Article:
As the forest was set on fire as commanded by Krishna and Arjuna and the fire spread in all directions, doing its destructive work, the worried mother bird began to lament:

63

'The fire is coming nearer and nearer burning everything, and soon it will be here and destroy us. All forest creatures are in despair and the air is full of the agonising crash of falling trees. Poor wingless babies! You will become a prey to the fire. What shall I do? Your father has deserted us, and I am not strong enough to fly away carrying you with me."

"Mother, do not torment yourself on our account. Leave us to our fate. If we die here, we shall attain a good birth in some future life. If you give up your life for our sake, our family will become extinct. Fly to a place of safety, take another mate and be happy. You will soon have other children and be able to forget us. Mother, reflect and do what is best for our race."

Despite this earnest entreaty, the mother had no mind to leave her children. She said: "I shall remain here and perish in the flames with you."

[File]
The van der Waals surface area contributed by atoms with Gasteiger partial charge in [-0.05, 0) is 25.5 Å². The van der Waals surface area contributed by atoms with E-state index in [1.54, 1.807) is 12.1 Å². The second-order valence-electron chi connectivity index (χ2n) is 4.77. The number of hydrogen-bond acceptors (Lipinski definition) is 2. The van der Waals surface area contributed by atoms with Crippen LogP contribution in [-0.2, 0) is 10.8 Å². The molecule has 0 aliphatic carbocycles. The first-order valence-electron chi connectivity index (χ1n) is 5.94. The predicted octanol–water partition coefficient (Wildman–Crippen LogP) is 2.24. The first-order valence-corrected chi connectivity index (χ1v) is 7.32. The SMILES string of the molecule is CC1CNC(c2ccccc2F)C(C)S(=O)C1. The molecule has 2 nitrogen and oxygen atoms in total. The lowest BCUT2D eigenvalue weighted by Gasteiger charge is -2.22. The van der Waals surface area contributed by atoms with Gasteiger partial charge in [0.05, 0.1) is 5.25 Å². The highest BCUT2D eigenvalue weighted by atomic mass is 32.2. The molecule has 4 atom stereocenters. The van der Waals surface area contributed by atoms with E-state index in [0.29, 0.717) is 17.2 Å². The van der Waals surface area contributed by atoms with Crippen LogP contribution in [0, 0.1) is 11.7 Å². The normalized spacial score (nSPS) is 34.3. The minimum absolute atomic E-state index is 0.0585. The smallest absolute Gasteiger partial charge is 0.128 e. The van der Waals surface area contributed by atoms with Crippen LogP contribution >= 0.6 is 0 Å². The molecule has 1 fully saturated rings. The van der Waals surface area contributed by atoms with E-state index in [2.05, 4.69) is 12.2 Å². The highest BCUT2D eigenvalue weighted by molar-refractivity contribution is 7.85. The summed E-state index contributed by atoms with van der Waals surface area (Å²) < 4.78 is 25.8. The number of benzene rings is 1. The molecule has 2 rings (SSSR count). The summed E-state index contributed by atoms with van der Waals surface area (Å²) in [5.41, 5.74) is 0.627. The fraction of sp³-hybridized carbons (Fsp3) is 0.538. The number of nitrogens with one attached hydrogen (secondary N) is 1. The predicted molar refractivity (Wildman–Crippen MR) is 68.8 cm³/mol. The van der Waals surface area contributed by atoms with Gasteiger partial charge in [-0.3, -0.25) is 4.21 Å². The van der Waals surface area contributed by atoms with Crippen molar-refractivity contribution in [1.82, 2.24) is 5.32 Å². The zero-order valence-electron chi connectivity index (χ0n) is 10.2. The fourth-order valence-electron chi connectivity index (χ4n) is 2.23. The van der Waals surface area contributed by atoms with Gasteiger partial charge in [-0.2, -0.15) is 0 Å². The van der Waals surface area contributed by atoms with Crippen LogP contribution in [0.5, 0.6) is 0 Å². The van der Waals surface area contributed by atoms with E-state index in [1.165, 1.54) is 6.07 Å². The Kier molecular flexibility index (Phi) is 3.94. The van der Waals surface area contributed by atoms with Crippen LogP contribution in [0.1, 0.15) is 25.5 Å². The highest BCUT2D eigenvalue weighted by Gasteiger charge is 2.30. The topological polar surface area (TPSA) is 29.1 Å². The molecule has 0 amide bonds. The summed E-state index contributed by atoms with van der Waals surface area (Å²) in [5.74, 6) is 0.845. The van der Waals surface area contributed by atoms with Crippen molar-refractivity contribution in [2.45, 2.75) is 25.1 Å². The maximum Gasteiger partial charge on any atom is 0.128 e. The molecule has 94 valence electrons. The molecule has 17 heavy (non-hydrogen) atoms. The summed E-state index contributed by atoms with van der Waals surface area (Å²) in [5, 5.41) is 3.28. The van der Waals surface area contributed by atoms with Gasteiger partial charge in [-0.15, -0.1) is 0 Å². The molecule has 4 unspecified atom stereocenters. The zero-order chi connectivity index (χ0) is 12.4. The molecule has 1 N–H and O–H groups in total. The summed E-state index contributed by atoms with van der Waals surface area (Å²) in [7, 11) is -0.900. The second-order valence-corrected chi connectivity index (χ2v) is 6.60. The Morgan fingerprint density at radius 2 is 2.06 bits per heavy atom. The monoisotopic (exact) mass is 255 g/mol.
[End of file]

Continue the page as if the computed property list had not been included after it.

This is the background of the story of the birds. A rishi named Mandapala long lived faithful to his vow of perfect brahmacharya but when he sought entry to the higher regions, the gatekeeper said: "There is no place here for a childless man" and turned him back. He was then born as a saranga bird and lived with a female companion named Jarita. She laid four eggs. Then he left Jarita and wandered in the woods with another female companion, Lapita.

The four eggs of Jarita hatched in time and they were the four birds mentioned above. As they were the children of a rishi they could cheer and encourage their mother in the way they did.

The mother bird told her children: "There is a rat-hole by the side of this tree. I shall put you there. You can get into the hole and escape the fire. I shall close the mouth of the hole with earth and the fire will not touch you. When the fire dies down I shall let you out."

The children would not agree. They said: "The rat in the hole will devour us. It is better to perish in the flames than to die ignobly by being eaten up by rats."

The mother bird tried to relieve the fears of the children and said: "I saw an eagle devour the rat. There is now no danger for you inside the hole."